California bans four food additives, including red dye 3

Josh Long, Associate editorial director, Natural Products Insider

October 8, 2023

2 Min Read
Gov. Gavin Newsom
Gov. Gavin NewsomEditorial credit: Sheila Fitzgerald /

California Gov. Gavin Newsom on Saturday signed a bill that prohibits the distribution, manufacturing or sale of four food additives, including brominated vegetable oil, potassium bromate, propylparaben and red dye 3.

AB-418 initially included a ban on titanium dioxide, though that provision was eventually removed from the bill in the face of opposition from industry groups.

The bill takes effect on Jan. 1, 2027, making a violation of its provisions punishable by a civil penalty of up to $5,000 for the first violation and up to $10,000 for each subsequent violation, based on an action brought by the state attorney general, a city attorney, a county counsel or a district attorney.

In a signing message, Newsom said the additives that the bill addresses are already prohibited in many other countries.

“Signing this into law is a positive step forward on these four food additives until the United States Food and Drug Administration (FDA) reviews and establishes national updated safety levels for these additives,” Newsom said.

The governor added the delayed implementation of the bill until 2027 offers “significant time for brands to revise their recipes to avoid these harmful chemicals.”

“Californians will still be able to access and enjoy their favorite food products, with greater confidence in the safety of such products,” Newsom concluded.

Related:Calif. bill to ban titanium dioxide, red dye3 faces opposition from food groups

Supporters of AB-418 contend the chemicals targeted in the bill are linked to such serious health risks as increased risk of cancer and harm to the reproductive system and immune system, according to a May 5, 2023, General Assembly floor analysis of AB-418.

“But because of the FDA’s inaction and regulatory loopholes, these chemicals are found in many food products, such as snacks, candy and soda consumed by children in California and the United States,” the analysis adds.

Food and dietary supplement groups have argued the bill represents a patchwork approach to regulating additives and undermines the federal regulatory system for overseeing them.

“California is once again making decisions based on soundbites rather than science,” the National Confectioners Association said in a statement after Newsom signed AB-418. “This law replaces a uniform national food safety system with a patchwork of inconsistent state requirements created by legislative fiat that will increase food costs. This is a slippery slope that the FDA could prevent by engaging on this important topic. We should be relying on the scientific rigor of the FDA in terms of evaluating the safety of food ingredients and additives.”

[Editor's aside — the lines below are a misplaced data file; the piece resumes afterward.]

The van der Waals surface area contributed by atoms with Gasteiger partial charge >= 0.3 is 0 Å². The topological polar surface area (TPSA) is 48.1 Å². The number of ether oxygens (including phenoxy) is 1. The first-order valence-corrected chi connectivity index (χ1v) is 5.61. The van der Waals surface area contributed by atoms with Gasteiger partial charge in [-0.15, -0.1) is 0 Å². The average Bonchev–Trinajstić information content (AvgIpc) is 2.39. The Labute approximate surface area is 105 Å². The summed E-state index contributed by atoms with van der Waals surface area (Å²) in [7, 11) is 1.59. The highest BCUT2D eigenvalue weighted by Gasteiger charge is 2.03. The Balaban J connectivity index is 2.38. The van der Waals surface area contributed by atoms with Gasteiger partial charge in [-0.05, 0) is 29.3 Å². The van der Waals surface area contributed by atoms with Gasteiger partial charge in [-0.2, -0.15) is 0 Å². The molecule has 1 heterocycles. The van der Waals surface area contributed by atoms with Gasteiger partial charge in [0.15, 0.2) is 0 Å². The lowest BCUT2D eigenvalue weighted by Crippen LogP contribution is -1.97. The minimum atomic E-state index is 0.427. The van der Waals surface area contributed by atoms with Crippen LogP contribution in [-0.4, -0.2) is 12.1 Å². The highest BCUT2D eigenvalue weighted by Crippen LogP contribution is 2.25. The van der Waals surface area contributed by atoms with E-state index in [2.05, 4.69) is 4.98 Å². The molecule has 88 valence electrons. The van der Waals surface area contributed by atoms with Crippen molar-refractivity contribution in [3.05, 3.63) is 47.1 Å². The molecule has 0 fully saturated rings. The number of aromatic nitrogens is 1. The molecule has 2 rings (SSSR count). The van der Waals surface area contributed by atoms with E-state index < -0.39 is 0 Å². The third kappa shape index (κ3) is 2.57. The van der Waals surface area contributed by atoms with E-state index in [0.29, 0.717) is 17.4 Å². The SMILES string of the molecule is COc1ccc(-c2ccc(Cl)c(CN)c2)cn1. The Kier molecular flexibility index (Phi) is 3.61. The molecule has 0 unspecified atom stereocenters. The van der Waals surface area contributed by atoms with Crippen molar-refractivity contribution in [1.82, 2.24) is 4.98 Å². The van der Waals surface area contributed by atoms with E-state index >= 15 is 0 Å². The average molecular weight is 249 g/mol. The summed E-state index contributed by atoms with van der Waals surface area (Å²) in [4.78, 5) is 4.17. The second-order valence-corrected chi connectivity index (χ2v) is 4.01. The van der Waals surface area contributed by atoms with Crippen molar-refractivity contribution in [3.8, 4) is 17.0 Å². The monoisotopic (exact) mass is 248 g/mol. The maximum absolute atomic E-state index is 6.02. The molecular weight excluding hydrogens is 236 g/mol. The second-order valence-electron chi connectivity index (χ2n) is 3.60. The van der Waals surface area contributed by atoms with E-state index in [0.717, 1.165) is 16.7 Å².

About the Author(s)

Josh Long

Associate editorial director, Natural Products Insider, Informa Markets Health and Nutrition

Josh Long directs the online news, feature and op-ed coverage at Natural Products Insider, which targets the health and wellness industry. He has been reporting on developments in the dietary supplement industry for over a decade, with a focus on regulatory issues, including at the Food and Drug Administration.

He has moderated and/or presented at industry trade shows, including SupplySide East, SupplySide West, Natural Products Expo West, NBJ Summit and the annual Dietary Supplement Regulatory Summit.

Connect with Josh on LinkedIn and ping him with story ideas at [email protected]

Education and previous experience

Josh majored in journalism and graduated from Arizona State University the same year "Jake the Snake" Plummer led the Sun Devils to the Rose Bowl against the Ohio State Buckeyes. He also holds a J.D. from the University of Wyoming College of Law, was admitted in 2008 to practice law in the state of Colorado and spent a year clerking for a state district court judge.

Over more than a quarter century, he’s written on various topics for newspapers and business-to-business publications – from the Yavapai in Arizona and a controversial plan for a nuclear-waste incinerator in Idaho to nuanced issues, including FDA enforcement of the Dietary Supplement Health and Education Act of 1994 (DSHEA).

Since the late 1990s, his articles have been published in a variety of media, including but not limited to, the Cape Cod Times (in Massachusetts), Sedona Red Rock News (in Arizona), Denver Post (in Colorado), Casper Star-Tribune (in Wyoming), now-defunct Jackson Hole Guide (in Wyoming), Colorado Lawyer (published by the Colorado Bar Association) and Nutrition Business Journal.

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